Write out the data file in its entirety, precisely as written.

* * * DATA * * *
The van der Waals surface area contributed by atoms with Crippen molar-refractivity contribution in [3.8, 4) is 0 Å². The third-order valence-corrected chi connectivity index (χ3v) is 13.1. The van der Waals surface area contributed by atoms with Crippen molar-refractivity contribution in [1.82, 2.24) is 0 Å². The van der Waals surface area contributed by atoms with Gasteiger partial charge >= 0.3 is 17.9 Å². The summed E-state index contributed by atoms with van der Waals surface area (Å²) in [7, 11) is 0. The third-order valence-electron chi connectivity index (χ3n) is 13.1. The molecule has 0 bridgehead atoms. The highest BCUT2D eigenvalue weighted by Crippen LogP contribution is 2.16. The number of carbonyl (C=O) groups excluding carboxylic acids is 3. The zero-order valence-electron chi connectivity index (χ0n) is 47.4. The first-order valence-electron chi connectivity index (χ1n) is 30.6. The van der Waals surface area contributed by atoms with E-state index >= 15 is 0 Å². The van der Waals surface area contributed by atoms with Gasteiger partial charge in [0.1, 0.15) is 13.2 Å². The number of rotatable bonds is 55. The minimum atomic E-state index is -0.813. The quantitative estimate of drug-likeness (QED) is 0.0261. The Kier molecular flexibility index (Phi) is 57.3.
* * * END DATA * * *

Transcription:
The van der Waals surface area contributed by atoms with Crippen molar-refractivity contribution in [3.8, 4) is 0 Å². The third-order valence-corrected chi connectivity index (χ3v) is 13.1. The van der Waals surface area contributed by atoms with Crippen molar-refractivity contribution in [1.82, 2.24) is 0 Å². The van der Waals surface area contributed by atoms with Gasteiger partial charge >= 0.3 is 17.9 Å². The summed E-state index contributed by atoms with van der Waals surface area (Å²) in [7, 11) is 0. The third-order valence-electron chi connectivity index (χ3n) is 13.1. The molecule has 0 bridgehead atoms. The highest BCUT2D eigenvalue weighted by Crippen LogP contribution is 2.16. The number of carbonyl (C=O) groups excluding carboxylic acids is 3. The zero-order valence-electron chi connectivity index (χ0n) is 47.4. The first-order valence-electron chi connectivity index (χ1n) is 30.6. The van der Waals surface area contributed by atoms with E-state index >= 15 is 0 Å². The van der Waals surface area contributed by atoms with Gasteiger partial charge in [0.1, 0.15) is 13.2 Å². The number of rotatable bonds is 55. The minimum atomic E-state index is -0.813. The quantitative estimate of drug-likeness (QED) is 0.0261. The Kier molecular flexibility index (Phi) is 57.3.